Maple Money


Maple Money

Life in Canada

Multicolored, partially transparent money that smells like maple. This is how you can describe Canadian dollars in a nutshell.

A part of CAD 100 / Photo by SylwiaCam

The Canadian Dollar is one of the currencies that has been updated, and now Canadian dollars are not printed on paper but on polymer.
According to various sources, polymer banknotes are more resistant to damage than traditional banknotes. Polymer banknotes are better for the environment as they don’t have to be reprinted and replaced as often. I leave this for you to judge…

A part of slightly older CAD 100 / Photo by SylwiaCam

When polymer money was introduced into circulation in Canada, voices began to appear that the new banknotes smell like maple syrup. The Bank of Canada has not confirmed that any scents have been added to the banknotes, and the sensation of a maple scent may be triggered by a strong emotional bond with the maple leaf country.

When I pick up a new $ 100 bill, I can smell a hint that actually smells like maple syrup.

From a practical point of view:

Personally, I find the plurality of circulating versions of the Canadian dollar quite confusing, especially for those traveling to Canada. I have repeatedly wondered if the version of the dollar that I bought in an exchange office in Poland is the right one. Old dollars can be exchanged at a bank in Canada, however, this is not something the tourist would like to do in the first place after arrival at the maple country.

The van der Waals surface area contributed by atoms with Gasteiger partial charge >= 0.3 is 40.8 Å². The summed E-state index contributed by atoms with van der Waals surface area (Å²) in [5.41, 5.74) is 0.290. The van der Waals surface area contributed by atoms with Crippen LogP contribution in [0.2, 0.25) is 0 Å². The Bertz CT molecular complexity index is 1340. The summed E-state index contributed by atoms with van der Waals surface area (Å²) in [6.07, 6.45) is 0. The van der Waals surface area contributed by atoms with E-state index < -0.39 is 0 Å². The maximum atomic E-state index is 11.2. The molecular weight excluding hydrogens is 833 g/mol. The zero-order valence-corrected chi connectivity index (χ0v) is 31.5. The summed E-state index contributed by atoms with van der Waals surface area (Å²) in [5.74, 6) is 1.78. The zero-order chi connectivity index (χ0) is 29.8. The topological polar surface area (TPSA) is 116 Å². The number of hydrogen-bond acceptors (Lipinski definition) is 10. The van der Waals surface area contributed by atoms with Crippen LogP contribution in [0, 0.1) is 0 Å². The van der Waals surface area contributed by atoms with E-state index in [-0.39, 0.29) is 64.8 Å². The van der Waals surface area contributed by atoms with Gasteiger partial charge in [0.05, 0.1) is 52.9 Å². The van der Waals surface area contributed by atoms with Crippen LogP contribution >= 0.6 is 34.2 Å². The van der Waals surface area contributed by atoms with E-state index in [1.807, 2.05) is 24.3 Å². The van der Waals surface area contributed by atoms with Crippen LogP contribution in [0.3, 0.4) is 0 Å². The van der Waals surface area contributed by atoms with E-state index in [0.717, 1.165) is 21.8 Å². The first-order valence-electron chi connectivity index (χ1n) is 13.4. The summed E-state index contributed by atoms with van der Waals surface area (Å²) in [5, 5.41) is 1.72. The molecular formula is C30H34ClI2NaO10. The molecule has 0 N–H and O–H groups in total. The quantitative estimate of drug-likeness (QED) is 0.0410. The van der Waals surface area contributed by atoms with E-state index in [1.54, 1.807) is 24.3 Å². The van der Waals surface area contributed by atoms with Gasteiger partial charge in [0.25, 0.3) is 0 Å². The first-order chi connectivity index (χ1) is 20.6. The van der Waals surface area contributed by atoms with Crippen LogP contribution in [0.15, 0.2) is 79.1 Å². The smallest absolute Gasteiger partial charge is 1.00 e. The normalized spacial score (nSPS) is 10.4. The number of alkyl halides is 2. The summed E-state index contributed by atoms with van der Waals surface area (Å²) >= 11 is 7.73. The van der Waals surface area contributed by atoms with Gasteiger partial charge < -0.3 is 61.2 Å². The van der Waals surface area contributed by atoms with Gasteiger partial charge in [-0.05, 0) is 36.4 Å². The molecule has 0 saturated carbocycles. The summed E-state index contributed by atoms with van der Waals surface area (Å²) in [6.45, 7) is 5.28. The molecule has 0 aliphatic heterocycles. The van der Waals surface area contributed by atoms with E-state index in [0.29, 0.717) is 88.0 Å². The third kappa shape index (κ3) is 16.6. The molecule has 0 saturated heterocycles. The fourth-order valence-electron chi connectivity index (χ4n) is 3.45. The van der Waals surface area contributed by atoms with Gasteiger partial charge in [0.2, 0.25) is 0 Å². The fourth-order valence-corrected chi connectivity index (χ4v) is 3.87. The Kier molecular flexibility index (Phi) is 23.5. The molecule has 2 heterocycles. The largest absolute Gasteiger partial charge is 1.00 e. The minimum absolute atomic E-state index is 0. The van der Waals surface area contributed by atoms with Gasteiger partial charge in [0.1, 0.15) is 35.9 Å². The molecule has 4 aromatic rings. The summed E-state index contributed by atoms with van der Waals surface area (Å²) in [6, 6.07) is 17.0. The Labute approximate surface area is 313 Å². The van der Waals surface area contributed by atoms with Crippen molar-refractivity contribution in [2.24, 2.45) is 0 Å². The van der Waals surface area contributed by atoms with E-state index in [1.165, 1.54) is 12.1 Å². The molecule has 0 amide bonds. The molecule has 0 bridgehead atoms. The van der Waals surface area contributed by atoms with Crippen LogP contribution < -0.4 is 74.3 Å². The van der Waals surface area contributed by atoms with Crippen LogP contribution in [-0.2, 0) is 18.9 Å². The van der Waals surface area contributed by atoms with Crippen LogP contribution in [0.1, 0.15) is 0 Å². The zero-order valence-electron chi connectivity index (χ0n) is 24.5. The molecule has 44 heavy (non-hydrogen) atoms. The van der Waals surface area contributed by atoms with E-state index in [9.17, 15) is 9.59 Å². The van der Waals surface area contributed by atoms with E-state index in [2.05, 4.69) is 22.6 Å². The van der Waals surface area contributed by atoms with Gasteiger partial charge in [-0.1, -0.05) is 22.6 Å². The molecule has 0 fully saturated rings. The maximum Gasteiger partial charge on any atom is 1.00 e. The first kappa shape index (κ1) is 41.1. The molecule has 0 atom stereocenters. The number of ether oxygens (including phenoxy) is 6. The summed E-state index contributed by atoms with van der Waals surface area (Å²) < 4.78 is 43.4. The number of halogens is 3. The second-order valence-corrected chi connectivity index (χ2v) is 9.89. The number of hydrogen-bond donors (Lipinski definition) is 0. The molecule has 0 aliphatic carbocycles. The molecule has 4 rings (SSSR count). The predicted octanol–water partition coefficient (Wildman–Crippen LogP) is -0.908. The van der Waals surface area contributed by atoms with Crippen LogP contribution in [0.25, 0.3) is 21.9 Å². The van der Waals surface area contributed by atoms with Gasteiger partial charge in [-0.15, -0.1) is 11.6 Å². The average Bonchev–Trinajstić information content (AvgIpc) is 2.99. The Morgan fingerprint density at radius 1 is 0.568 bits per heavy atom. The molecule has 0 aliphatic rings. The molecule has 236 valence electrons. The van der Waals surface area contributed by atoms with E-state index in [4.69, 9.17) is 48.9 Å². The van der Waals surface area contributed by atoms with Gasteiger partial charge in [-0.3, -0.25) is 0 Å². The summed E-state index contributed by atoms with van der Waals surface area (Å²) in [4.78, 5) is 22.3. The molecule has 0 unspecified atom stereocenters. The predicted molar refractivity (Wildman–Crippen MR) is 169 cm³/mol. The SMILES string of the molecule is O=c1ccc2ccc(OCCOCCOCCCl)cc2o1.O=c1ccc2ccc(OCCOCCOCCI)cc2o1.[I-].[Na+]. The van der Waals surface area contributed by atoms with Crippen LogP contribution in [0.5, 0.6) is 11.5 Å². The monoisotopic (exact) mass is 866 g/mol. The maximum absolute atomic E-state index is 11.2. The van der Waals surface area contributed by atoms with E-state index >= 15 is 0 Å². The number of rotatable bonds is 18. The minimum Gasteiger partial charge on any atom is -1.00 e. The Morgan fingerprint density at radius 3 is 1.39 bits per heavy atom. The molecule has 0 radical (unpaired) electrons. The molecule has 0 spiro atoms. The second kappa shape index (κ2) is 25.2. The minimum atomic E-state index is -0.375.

As far as the structure of the banknotes is concerned, they are visually pleasant, but quite difficult to hide in a wallet, as they don’t necessarily bend well. However, after a while in circulation, they lose their attractiveness. They look a bit like a crumpled foil binder.

Canadian dollars / Photo by SylwiaCam
Polymer canadian banknotes / Photo by SylwiaCam

Other interesting facts about polymer banknotes:

  • The Canadian dollar literally melts in the heat. On the Internet, we can find stories of people who threw laundry banknotes into the dryer or left them in a too warm place, which caused the banknotes to stick together and melt
  • the maple leaf symbol represents Norwegian Maple, not Canadian Maple Leaf
  • the new banknotes have reduced the number of images of women on the banknotes as compared to the images of men

Paper banknotes, such as the Polish zloty, are still usable after washing. Whereas polymer banknotes can be damaged by high temperature.

Written by Sylwia S.

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